5 Stages of Loss
by Elisabeth Kubler-Ross, M.D. & David Kessler
It’s natural to express the feelings that you have after
losing someone beloved. From loss, despair, and to recovery,
grief is an inevitable part of life.
Stage 1 : DENIAL
In this stage, the world becomes meaningless and overwhelming. Life makes no sense. We are in a state of shock and denial. Denial and shock help us to cope and make survival possible. Denial helps us to pace our feelings of grief. There is a grace in denial. It is nature’s way of letting in only as much as we can handle. As you accept the reality of the loss and start to ask yourself questions, you are unknowingly beginning the healing process.
Stage 2 : ANGER
Anger is a necessary stage of the healing process. Be willing to feel your anger, even though it may seem endless. The more you truly feel it, the more it will begin to dissipate and the more you will heal. The truth is that anger has no limits. It can extend not only to your friends, the doctors, your family, yourself and your loved one who died, but also to God. You may ask, “Where is God in this? Underneath anger is pain, your pain. It is natural to feel deserted and abandoned, but we live in a society that fears anger. Anger is strength and it can be an anchor, giving temporary structure to the nothingness of loss. The anger is just another indication of the intensity of your love.
Step 3 : BARGAINING
After a loss, bargaining may take the form of a temporary truce. “What if I devote the rest of my life to helping others. Then can I wake up and realize this has all been a bad dream?” We become lost in a maze of “If only…” or “What if…” statements. We want life returned to what is was; we want our loved one restored. We want to go back in time: find the tumor sooner, recognize the illness more quickly, stop the accident from happening…if only, if only, if only. Guilt is often bargaining’s companion. The “if onlys” cause us to find fault in ourselves and what we “think” we could have done differently. We do not enter and leave each individual stage in a linear fashion. We may feel one, then another and back again to the first one.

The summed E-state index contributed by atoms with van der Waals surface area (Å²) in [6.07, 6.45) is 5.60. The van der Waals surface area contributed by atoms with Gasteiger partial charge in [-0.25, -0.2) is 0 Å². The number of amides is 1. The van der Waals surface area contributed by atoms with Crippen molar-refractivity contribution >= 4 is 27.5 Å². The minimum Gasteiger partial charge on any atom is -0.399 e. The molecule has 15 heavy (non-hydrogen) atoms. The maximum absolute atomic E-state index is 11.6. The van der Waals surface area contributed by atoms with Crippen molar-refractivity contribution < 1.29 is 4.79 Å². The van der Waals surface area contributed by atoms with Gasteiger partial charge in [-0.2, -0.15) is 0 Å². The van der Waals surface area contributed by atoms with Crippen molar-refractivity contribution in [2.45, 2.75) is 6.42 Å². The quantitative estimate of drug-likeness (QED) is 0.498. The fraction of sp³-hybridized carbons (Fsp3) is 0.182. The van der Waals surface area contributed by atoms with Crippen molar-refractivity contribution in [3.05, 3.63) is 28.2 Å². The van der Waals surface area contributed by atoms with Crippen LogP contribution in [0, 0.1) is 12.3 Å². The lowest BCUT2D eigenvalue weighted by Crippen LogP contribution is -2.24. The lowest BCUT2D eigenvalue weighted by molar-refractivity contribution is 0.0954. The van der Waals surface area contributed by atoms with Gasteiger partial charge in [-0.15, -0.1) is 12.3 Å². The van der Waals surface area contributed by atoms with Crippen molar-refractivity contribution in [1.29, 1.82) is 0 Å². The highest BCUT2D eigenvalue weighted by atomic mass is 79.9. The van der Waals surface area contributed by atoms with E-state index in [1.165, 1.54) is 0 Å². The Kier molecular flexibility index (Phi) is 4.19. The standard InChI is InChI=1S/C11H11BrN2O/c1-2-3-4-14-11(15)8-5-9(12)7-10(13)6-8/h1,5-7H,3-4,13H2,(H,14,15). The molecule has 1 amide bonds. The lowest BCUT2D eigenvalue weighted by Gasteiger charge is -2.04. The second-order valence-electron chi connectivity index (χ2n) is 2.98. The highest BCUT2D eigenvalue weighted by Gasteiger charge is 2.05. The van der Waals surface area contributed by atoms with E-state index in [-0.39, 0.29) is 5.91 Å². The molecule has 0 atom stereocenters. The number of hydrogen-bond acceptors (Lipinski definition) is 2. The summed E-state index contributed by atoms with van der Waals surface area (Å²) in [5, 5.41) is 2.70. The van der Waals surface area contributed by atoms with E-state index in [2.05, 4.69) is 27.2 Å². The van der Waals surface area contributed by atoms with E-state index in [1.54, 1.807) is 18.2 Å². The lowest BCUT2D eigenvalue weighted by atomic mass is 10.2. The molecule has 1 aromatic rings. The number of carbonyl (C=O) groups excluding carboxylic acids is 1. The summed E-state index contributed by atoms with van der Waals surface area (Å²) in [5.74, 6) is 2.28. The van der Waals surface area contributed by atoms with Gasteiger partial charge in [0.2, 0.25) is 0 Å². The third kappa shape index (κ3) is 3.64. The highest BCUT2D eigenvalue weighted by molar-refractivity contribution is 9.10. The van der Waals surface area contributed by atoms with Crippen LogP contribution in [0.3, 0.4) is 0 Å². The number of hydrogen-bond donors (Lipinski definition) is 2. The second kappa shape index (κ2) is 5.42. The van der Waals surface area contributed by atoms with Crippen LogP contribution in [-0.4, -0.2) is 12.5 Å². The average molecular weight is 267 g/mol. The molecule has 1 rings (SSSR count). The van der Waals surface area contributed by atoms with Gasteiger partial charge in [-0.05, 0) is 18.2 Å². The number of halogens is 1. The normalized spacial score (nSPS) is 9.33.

Step 4 : DEPRESSION
It’s important to understand that this depression is not a sign of mental illness. It is the appropriate response to a great loss. We withdraw from life, left in a fog of intense sadness, wondering.
The loss of a loved one is a very depressing situation, and depression is a normal and appropriate response. To not experience depression after a loved one dies would be unusual. When a loss fully settles in your soul, the realization that your loved one didn’t get better this time and is not coming back is understandably depressing. If grief is a process of healing, then depression is one of the many necessary steps along the way.
Step 5 : ACCEPTANCE
Acceptance is often confused with the notion of being “all right” or “OK” with what has happened. This is not the case. Most people don’t ever feel OK or all right about the loss of a loved one. This stage is about accepting the reality that our loved one is physically gone and recognizing that this new reality is the permanent reality. We will never like this reality or make it OK, but eventually we accept it. We learn to live with it. We begin to live again, but we cannot do so until we have given grief its time.
Not everyone goes through all of them or in a prescribed order.
Our hope is that with these stages comes the knowledge of grief ‘s terrain, making us better equipped to cope with life and loss.
Just remember your grief is an unique as you are.
We encourage you to check
grief support resources.